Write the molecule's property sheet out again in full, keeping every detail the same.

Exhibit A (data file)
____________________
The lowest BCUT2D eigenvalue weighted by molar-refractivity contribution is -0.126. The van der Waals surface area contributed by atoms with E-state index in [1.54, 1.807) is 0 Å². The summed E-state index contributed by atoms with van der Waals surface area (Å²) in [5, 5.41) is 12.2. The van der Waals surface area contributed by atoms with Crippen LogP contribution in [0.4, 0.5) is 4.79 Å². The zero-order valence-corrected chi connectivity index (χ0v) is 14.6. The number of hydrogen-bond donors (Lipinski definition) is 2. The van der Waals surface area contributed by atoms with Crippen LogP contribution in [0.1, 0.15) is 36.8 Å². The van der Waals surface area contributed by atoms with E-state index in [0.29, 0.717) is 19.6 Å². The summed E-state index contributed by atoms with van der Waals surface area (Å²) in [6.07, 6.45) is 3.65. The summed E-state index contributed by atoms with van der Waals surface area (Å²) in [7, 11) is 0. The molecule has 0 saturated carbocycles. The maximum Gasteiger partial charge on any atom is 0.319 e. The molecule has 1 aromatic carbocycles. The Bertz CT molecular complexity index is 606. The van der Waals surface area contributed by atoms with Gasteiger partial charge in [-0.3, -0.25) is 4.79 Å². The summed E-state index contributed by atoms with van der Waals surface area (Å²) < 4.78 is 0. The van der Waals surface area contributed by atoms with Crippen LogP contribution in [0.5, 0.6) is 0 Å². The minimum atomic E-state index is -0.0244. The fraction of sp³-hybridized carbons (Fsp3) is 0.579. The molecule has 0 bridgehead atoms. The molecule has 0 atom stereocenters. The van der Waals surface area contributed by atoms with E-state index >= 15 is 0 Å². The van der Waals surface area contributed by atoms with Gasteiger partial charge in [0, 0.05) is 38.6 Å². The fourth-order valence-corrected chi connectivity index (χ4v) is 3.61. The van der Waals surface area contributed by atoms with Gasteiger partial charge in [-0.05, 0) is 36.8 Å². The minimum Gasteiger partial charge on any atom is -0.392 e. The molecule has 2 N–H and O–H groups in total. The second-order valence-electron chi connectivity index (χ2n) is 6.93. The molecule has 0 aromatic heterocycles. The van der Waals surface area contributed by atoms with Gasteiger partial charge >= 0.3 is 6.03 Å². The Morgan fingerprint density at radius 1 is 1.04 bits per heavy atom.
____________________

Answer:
The lowest BCUT2D eigenvalue weighted by molar-refractivity contribution is -0.126. The van der Waals surface area contributed by atoms with E-state index in [1.54, 1.807) is 0 Å². The summed E-state index contributed by atoms with van der Waals surface area (Å²) in [5, 5.41) is 12.2. The van der Waals surface area contributed by atoms with Crippen LogP contribution in [0.4, 0.5) is 4.79 Å². The zero-order valence-corrected chi connectivity index (χ0v) is 14.6. The number of hydrogen-bond donors (Lipinski definition) is 2. The van der Waals surface area contributed by atoms with Crippen LogP contribution in [0.1, 0.15) is 36.8 Å². The van der Waals surface area contributed by atoms with E-state index in [0.29, 0.717) is 19.6 Å². The summed E-state index contributed by atoms with van der Waals surface area (Å²) in [6.07, 6.45) is 3.65. The summed E-state index contributed by atoms with van der Waals surface area (Å²) in [7, 11) is 0. The molecule has 0 saturated carbocycles. The maximum Gasteiger partial charge on any atom is 0.319 e. The molecule has 1 aromatic carbocycles. The Bertz CT molecular complexity index is 606. The van der Waals surface area contributed by atoms with Gasteiger partial charge in [-0.3, -0.25) is 4.79 Å². The summed E-state index contributed by atoms with van der Waals surface area (Å²) < 4.78 is 0. The van der Waals surface area contributed by atoms with Crippen LogP contribution in [0.5, 0.6) is 0 Å². The minimum atomic E-state index is -0.0244. The fraction of sp³-hybridized carbons (Fsp3) is 0.579. The molecule has 0 bridgehead atoms. The molecule has 0 atom stereocenters. The van der Waals surface area contributed by atoms with E-state index >= 15 is 0 Å². The van der Waals surface area contributed by atoms with Gasteiger partial charge in [0, 0.05) is 38.6 Å². The fourth-order valence-corrected chi connectivity index (χ4v) is 3.61. The van der Waals surface area contributed by atoms with Gasteiger partial charge in [-0.05, 0) is 36.8 Å². The minimum Gasteiger partial charge on any atom is -0.392 e. The molecule has 2 N–H and O–H groups in total. The second-order valence-electron chi connectivity index (χ2n) is 6.93. The molecule has 0 aromatic heterocycles. The van der Waals surface area contributed by atoms with Gasteiger partial charge >= 0.3 is 6.03 Å². The Morgan fingerprint density at radius 1 is 1.04 bits per heavy atom.